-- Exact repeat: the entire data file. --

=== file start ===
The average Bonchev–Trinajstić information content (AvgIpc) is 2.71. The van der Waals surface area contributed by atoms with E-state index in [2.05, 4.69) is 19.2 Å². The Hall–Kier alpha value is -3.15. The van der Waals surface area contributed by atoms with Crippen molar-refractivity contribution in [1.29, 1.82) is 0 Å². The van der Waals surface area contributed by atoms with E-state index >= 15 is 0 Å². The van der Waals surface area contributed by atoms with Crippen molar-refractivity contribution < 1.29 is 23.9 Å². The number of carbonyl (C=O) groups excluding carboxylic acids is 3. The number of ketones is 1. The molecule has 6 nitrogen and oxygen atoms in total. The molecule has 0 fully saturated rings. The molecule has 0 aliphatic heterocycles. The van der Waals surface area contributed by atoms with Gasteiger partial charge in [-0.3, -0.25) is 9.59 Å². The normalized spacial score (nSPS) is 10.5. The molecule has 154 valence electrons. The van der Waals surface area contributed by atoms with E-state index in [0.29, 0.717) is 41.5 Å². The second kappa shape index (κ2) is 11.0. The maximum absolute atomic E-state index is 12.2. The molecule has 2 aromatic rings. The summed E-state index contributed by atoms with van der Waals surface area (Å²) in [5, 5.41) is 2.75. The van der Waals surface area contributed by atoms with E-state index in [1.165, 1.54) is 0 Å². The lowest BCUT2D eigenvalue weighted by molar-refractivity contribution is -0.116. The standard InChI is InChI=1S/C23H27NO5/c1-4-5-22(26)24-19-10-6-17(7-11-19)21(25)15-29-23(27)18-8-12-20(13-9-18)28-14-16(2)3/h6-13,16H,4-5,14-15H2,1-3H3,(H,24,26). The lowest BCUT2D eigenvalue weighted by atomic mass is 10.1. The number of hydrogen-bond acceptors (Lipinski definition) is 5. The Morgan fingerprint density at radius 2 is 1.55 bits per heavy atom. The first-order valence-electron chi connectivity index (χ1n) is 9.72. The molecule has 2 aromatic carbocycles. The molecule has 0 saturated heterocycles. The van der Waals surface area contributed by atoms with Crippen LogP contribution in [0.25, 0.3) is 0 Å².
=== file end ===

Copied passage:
The average Bonchev–Trinajstić information content (AvgIpc) is 2.71. The van der Waals surface area contributed by atoms with E-state index in [2.05, 4.69) is 19.2 Å². The Hall–Kier alpha value is -3.15. The van der Waals surface area contributed by atoms with Crippen molar-refractivity contribution in [1.29, 1.82) is 0 Å². The van der Waals surface area contributed by atoms with E-state index >= 15 is 0 Å². The van der Waals surface area contributed by atoms with Crippen molar-refractivity contribution < 1.29 is 23.9 Å². The number of carbonyl (C=O) groups excluding carboxylic acids is 3. The number of ketones is 1. The molecule has 6 nitrogen and oxygen atoms in total. The molecule has 0 fully saturated rings. The molecule has 0 aliphatic heterocycles. The van der Waals surface area contributed by atoms with Gasteiger partial charge in [-0.3, -0.25) is 9.59 Å². The normalized spacial score (nSPS) is 10.5. The molecule has 154 valence electrons. The van der Waals surface area contributed by atoms with E-state index in [0.29, 0.717) is 41.5 Å². The second kappa shape index (κ2) is 11.0. The maximum absolute atomic E-state index is 12.2. The molecule has 2 aromatic rings. The summed E-state index contributed by atoms with van der Waals surface area (Å²) in [5, 5.41) is 2.75. The van der Waals surface area contributed by atoms with E-state index in [1.165, 1.54) is 0 Å². The lowest BCUT2D eigenvalue weighted by molar-refractivity contribution is -0.116. The standard InChI is InChI=1S/C23H27NO5/c1-4-5-22(26)24-19-10-6-17(7-11-19)21(25)15-29-23(27)18-8-12-20(13-9-18)28-14-16(2)3/h6-13,16H,4-5,14-15H2,1-3H3,(H,24,26). The lowest BCUT2D eigenvalue weighted by atomic mass is 10.1. The number of hydrogen-bond acceptors (Lipinski definition) is 5. The Morgan fingerprint density at radius 2 is 1.55 bits per heavy atom. The first-order valence-electron chi connectivity index (χ1n) is 9.72. The molecule has 2 aromatic carbocycles. The molecule has 0 saturated heterocycles. The van der Waals surface area contributed by atoms with Crippen LogP contribution in [0.25, 0.3) is 0 Å².